The “Middle” in the title refers to many things: when the houses were built, their Midwest location and the middle- to upper-middle income status of their clients. Some of the homes, like architect Paul Schweikher’s powerfully low-slung house in northwest suburban Schaumburg, occupy an aesthetic middle, straddling Mies’s industrial-age, structurally expressive modernism and Wright’s organic modernism, which stressed natural materials and a harmonious relationship between building and site.

In addition to broad introductory essays, the authors provide tightly focused studies of more than 50 houses. Among them: the Cahn House in north suburban Lake Forest, an extraordinary, crescent-shaped passive solar home by George Fred Keck. It’s one of many delightful finds in these pages. (The Monaelli Press, 344 pages, $60)

“Studio Gang: Architecture” by Studio Gang

Architecture monographs tend to be marketing tools, meant to inflate reputations and impress potential clients. This one largely transcends the self-promoting nature of the genre, offering fresh insights into 20 years of work by Chicago-based Studio Gang and its leader Jeanne Gang.

Amply illustrated with color photographs and numerous architectural drawings, the book covers 25 projects and is organized into six thematic chapters. In addition to familiar Chicago-area work, like the wavy Aqua Tower and the serene Nature Boardwalk at Lincoln Park Zoo, the book offers a glimpse of out-of-town designs, like the twisty new MIRA tower in San Francisco.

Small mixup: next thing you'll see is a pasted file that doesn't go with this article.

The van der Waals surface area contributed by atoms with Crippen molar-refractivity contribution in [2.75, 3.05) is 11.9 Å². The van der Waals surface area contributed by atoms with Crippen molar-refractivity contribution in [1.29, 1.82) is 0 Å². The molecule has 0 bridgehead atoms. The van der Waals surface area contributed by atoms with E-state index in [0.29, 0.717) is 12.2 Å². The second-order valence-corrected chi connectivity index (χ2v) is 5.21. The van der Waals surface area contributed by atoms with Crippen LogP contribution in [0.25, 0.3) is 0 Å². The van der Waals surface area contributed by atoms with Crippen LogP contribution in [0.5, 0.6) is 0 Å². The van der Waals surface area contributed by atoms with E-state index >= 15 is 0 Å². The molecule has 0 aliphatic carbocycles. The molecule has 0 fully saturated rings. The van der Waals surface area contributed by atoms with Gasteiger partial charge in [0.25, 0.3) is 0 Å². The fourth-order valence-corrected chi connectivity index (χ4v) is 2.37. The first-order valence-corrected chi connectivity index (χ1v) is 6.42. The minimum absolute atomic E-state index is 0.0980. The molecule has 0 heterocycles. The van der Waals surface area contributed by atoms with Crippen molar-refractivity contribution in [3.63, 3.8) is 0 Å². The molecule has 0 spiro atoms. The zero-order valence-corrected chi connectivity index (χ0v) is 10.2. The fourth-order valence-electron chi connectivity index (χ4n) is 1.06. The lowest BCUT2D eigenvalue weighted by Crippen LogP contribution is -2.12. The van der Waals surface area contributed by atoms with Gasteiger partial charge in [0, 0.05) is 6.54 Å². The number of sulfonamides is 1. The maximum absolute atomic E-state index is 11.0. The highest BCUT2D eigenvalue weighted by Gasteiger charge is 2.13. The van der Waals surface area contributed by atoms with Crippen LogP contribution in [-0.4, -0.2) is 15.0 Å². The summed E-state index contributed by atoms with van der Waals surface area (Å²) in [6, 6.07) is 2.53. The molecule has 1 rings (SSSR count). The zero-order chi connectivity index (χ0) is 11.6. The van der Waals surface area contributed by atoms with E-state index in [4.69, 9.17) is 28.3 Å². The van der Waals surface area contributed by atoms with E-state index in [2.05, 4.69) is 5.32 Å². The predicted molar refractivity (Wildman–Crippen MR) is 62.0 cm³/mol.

Gang’s short introductions to each chapter explain the conceptual foundations of her designs. We learn, for example, how her Writers Theatre in Glencoe, with its up-in-the-trees, wood-framed gallery walk, reflects her idea of “inhabiting the canopy” — the tree copy, a thriving zone of biodiversity that forms a transition between the ground and the atmosphere.

Similarly, the multicolored, custom-made exterior glass of her new St. Regis Chicago (previously Vista Tower) reveals her desire to see glass in a new way — not just as a transparent material, but one that saves energy and limits the ravages of climate change, thus fostering what she calls “a culture of care” for others.

Cynics may put down such aspirations as dreamy idealism, but Gang has long been a successful proponent of what she calls “actionable idealism.” As former Harvard design school dean Mohsen Mostafavi writes in a perceptive introduction, “without experimentation there is no discovery.” (Phaidon, 272 pages, $79.95)

“Evanston’s Design Heritage: Architects, Designers & Planners” by Design Evanston

An astonishing array of renowned designers have lived and worked in north suburban Evanston, from architectural giants Daniel Burnham, Dwight Perkins and William Holabird to Art Paul, designer of the Playboy bunny logo, and Charles Pajeau, creator of Tinkertoys.

Many were attracted by leafy streets and large homes that offered a refuge from urban tensions and squalor. “I can no longer bear to have my children in the streets of Chicago,” Burnham wrote before moving to Evanston in 1886.

To mark its 40th anniversary, Design Evanston, a nonprofit that advocates for good design, published this book, which provides short profiles of more than 125 designers — architects, designers, landscape architects and urban planners. While the book delivers more information than insight, it is still a useful resource and suggests how other suburbs can build a constituency for good design. (Design Evanston, 212 pages, $25)